Okro soup made me a responsible adult. I know that sounds silly to say but it is true. I came to Canada when I was 16. My dad travelled with me and dropped me off at the new boarding school I would call home for the next year. I never missed Nigerian food more than I did in those months. Nobody tells you this before you leave, but eating Nigerian food is a rare blessing in Canada in the early months.

The meal I especially missed eating was my mother’s okro soup. O h, the joy of a warm bowl of okro! Back home, people would make okro soup in different ways depending on where they lived. Some people blended the slippery vegetable, boiled it with meat stock and ate it white, with stew. Some people blended peppers and to matoes and cooked it with the okro for a rich red – brown colour.

Some people’s soup fell flat; but some had that signature stretch that connected the soup on your finger, high up in the sky, to the plate when you ate it. We call it the draw. You know you ar e in for a good time if your okro soup draws.

I was always a picky eater growing up and okro soup was one of the meals I would never eat unless my mother made it. She made it with assorted meats; goatmeat, chicken, beef; and then she would add tilapia, spr inkle in some crayfish, and toss in some shrimp and periwinkle. My favourite part of that rich soup was the seafood.

Although we are from the Yoruba tribe, we lived in Rivers State, one of Nigeria’s states situated along the Atlantic coast. That may be the reason why my mother thought to incorporate so much fish in her soups. Something about the way the soup enhanced the fresh flavour of the seafood just did it for me. It hit the spot like no other meal.

So you can imagine that when I arrived here in Canada , a 16 – year – old Nigerian girl just learning to fend for herself, the usual burger and fries just would not cut it. The local Nigerian church was one of the only places I could find Nigerian food of any kind. I am ashamed to say that what initially kept me attending service every Sunday for the first year, was the Nigeria food they provided after service. That was my oasis every week.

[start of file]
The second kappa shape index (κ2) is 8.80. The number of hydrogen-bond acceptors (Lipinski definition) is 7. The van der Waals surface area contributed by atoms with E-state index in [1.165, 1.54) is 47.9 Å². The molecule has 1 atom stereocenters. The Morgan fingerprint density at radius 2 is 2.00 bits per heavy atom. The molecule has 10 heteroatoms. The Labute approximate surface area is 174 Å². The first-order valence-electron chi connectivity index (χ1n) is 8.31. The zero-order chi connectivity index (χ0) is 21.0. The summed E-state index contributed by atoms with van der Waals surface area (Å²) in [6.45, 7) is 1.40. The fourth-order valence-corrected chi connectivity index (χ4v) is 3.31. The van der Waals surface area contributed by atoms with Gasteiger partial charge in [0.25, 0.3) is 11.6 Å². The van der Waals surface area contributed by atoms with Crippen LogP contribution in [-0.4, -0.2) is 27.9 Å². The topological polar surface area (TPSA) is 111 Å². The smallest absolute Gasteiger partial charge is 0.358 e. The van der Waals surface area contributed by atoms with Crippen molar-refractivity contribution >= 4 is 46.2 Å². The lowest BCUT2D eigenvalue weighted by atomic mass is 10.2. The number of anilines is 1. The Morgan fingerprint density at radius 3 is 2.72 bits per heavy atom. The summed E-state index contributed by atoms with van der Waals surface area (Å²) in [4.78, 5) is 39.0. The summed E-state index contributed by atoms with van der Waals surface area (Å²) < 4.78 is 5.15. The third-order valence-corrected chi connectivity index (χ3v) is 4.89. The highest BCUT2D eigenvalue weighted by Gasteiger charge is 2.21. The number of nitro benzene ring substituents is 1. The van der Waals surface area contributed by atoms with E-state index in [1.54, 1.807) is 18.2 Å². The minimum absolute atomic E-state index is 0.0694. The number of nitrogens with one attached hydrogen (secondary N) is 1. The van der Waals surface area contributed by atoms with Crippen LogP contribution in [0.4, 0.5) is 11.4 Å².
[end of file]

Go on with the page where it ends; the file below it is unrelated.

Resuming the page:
Sometimes, once in a while, someone would bring okro soup. Now, beggars cannot be choosers, and their okro soup was wonderful in its own way; but no soup I ate could compare with what I had left back in Nigeria. For a foodie on a budget like me, it was tough satisfying those midnight cravings. I may have had one or two fever – induced dreams of eating that soup; and every Nigerian child knows to never eat in a dream, lest you find yourself among a coven of witches in dreamland.

As every Nigerian learns when they become veterans of navigating the Canadian space; if I wanted to eat it, I would have to learn to cook it. Unfortunately, it is sometimes impossible to recreate your mother’s cooking. This was the dilemma I faced as dish after dish failed to meet the glowing standard set by my mother. It seemed the only way to satisfy myself was to use her recipe as a starting point and then create my own.

So that is what I did. I experimented with frying the okro instead of boiling it. I added in bitter leaf. I streamlined it, forgoing beef, chicken and goatmeat, in favour of loading it up with seafood of every kind. My okro soup was filled with fresh fish, dried fish, crayfish, shrimp, calamari and mussels. It was everything I had been craving and more.

I think that marked a turning point for me. An immigrant needs to know how to fend for herself in a strange new land, and learning to cook f or myself made me more independent in many ways. I was able to recreate all of the dishes I missed from Nigeria, with ingredients imported from there, and a little bit of Canadian flair. Canada started to feel a little bit more like home. Although these meals always satisfied me and everyone around me, one thing never changed; they would still never reach the standard of my mother’s okro soup.

By Omobolanle (Moby) Olarewaju